Developmental studies of the murine homeobox gene, Hoxa-9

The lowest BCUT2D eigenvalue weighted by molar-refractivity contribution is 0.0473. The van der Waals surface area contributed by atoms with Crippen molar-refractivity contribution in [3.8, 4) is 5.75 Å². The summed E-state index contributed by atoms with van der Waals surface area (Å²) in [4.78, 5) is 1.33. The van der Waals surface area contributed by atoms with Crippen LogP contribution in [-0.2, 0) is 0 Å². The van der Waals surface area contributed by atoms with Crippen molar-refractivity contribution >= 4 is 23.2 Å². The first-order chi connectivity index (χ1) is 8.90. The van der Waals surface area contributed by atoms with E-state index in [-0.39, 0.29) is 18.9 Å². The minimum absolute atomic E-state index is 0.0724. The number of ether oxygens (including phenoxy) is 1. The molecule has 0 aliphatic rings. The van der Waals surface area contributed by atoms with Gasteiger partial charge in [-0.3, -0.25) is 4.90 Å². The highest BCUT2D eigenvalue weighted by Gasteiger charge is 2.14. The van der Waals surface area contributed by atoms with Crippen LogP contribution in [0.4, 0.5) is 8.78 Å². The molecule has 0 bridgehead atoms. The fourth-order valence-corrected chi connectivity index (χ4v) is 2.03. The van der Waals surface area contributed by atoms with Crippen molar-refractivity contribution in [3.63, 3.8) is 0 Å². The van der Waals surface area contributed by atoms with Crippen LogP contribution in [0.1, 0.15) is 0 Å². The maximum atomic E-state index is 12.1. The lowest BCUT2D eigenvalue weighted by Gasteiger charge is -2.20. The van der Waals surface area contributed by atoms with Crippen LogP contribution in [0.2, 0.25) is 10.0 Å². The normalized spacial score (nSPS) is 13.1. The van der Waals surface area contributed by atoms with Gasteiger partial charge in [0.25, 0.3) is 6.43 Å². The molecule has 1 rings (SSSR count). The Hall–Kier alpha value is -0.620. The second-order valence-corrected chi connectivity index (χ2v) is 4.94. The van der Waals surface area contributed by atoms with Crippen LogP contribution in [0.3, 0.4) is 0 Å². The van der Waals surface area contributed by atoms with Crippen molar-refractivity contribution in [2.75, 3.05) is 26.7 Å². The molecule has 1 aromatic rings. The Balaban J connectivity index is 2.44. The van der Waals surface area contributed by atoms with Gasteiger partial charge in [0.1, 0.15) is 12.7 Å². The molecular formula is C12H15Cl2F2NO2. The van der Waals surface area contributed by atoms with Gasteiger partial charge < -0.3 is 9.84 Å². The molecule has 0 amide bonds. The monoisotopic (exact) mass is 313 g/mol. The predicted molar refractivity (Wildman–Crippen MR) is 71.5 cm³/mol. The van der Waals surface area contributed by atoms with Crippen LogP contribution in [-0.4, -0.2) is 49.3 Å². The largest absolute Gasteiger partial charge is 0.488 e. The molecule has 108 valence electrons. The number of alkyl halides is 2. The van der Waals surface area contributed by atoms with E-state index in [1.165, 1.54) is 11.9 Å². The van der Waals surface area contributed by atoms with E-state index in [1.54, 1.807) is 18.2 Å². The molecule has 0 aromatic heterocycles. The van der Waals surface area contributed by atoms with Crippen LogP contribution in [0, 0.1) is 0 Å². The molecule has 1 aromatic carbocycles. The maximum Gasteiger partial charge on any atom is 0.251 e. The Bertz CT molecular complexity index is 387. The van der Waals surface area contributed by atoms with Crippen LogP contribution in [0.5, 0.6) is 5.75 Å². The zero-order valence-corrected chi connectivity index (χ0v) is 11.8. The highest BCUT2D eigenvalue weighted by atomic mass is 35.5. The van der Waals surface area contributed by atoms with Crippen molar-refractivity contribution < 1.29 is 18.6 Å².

Cell patterning during embryogenesis is essential for establishing the identity of the developing body plan. Hox genes are fundamental regulators of tissue organisation along the anterior-posterior body axis of the developing embryo. These homeodomain-containing proteins act as transcription factors during normal development. The function of the homeodomain is to bind sequence-specific DNAmotifs which allows either activation or repression of downstream effector genes, which consequently results in the control of tissue-specific determination and differentiation. Aberrant expression of such Hox genes, including Hoxa-9 can result in homeotic transformations leading to phenotypic malformations and oncogenesis. However the normal function of Hoxa-9 is poorly understood. This study explored the potential role for Hoxa-9 in normal development and differentiation. An in situ hybridisation approach was taken to define the expression of Hoxa-9 in the developing mouse. Hoxa-9 was found to expressed in a temporarily and spatially regulated manner, in particular being detected in the developing cardiac atria, ventricles and cardiac vessels during E9.5-E12 stages of development. The expression of this homeotic gene during in vitro differentiation of embryonic stem cells into cardiomyocytes and haematopoietic cells demonstrated a profile that correlated with the emergence of these cell types. The functioning relationship between Hoxa-9 expression and lineage commitment was Airther explored using over-expression in embryonic stem cells. A potential role for Hoxa-9 in normal development is discussed.